Queen, along with Oklahoma’s Kenneth Murray, were generally considered the top two inside linebackers in college football. The Los Angeles Chargers chose Murray with the No. 23 overall pick after a trade with the New England Patriots, and there was speculation that the New Orleans Saints would select Queen at No. 24.
Instead, the Saints picked Michigan guard Cesar Ruiz, the Seattle Seahawks took Texas Tech linebacker Jordyn Brooks at No. 27 and the Ravens eventually selected Queen.
The Ravens’ weakness at inside linebacker was glaring last season and became a major focus once the Tennessee Titans rushed for 217 yards and knocked the Ravens out of the playoffs with a 28-12 win in the AFC divisional round.
For most of the season, the Ravens offense put up big numbers and controlled the pace with a dominant running attack. They forced most teams out of their base offense and put the Ravens in position to use sub packages on defense, which was a strength because of the team’s outstanding secondary.
But defensive coordinator Don “Wink” Martindale knew that the Ravens had an average front seven, especially with no big, physical middle linebacker.
The position became even weaker once Josh Bynes and Patrick Onwuasor, who played inside last season, signed free-agent contracts with the Cincinnati Bengals and New York Jets, respectively, earlier this offseason.
Queen can flat-out fly.
He isn’t the prototypical 6-foot-4, 235-pound thumper, but he runs extremely well from sideline to sideline. His speed and ability to read and react could make him special if he can adapt to the pro game.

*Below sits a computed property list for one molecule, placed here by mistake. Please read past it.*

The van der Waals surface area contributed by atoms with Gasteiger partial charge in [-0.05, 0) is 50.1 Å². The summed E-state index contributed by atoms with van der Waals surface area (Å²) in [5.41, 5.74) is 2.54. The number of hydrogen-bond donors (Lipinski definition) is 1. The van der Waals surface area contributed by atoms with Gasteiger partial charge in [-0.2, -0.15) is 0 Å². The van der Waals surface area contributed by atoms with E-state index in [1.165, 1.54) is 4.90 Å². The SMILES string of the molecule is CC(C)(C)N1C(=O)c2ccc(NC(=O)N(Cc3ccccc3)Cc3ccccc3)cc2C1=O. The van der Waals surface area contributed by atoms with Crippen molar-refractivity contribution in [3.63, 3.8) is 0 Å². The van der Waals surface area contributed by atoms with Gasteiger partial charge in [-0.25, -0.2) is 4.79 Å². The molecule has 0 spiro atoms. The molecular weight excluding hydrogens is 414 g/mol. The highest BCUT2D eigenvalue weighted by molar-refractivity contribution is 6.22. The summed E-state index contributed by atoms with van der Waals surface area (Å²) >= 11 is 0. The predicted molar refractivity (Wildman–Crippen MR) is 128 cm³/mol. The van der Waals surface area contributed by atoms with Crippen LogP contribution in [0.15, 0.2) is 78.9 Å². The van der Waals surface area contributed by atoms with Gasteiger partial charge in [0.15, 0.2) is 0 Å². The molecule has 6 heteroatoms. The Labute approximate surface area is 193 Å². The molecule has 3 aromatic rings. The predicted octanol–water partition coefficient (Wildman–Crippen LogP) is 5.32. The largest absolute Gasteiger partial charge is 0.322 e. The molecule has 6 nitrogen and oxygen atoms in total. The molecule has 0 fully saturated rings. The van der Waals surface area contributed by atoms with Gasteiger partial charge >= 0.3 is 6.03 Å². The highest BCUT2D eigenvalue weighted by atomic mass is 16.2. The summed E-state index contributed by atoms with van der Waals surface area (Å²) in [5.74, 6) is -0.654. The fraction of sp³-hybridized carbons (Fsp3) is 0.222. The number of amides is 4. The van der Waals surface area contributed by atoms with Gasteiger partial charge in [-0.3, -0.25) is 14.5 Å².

In 15 games last season, Queen played 780 snaps and finished with 85 tackles, 12 of those for losses. He’ll fit into the Ravens scheme because he is good at blitzing and finding seams. He had three sacks last season and 16 quarterback pressures.
He played well during the Tigers’ regular season but was even better in the College Football Playoff as LSU won the national championship. Queen was chosen the defensive MVP with eight tackles in the national championship win against Clemson. LSU is also in the SEC, the toughest conference in college football.
As with any prospect, there are some concerns. Queen is only 6 feet and 229 pounds. He could have problems facing a downhill running game like the one used by the Titans or the Ravens.
Because of his quickness, speed and aggressiveness, Queen also has been known to get out of position on counter or misdirection plays.
But at least in Baltimore, the Ravens have an improved defensive line from last season. They acquired Calais Campbell in a trade with the Jacksonville Jaguars during the offseason, one of the best ends in the game, as well as former Denver Broncos lineman Derek Wolfe. Queen will also have a veteran to work with and learn from in recently signed Jake Ryan.
Queen might be small now, but he is bigger than Hall of Fame middle linebacker Ray Lewis when Lewis was a rookie with the Ravens. Lewis was about an inch taller but about 14 to 20 pounds lighter.
The Ravens didn’t ask Lewis to shuck and shed blockers a lot, which he could do. They just wanted him to run sideline to sideline, which will be Queen’s job.
Day 2 should be interesting for the Ravens because there are still some quality receivers available if they want to trade up and select early in the second round. Or the Ravens could just hold steady and still get some quality interior offensive linemen, another priority.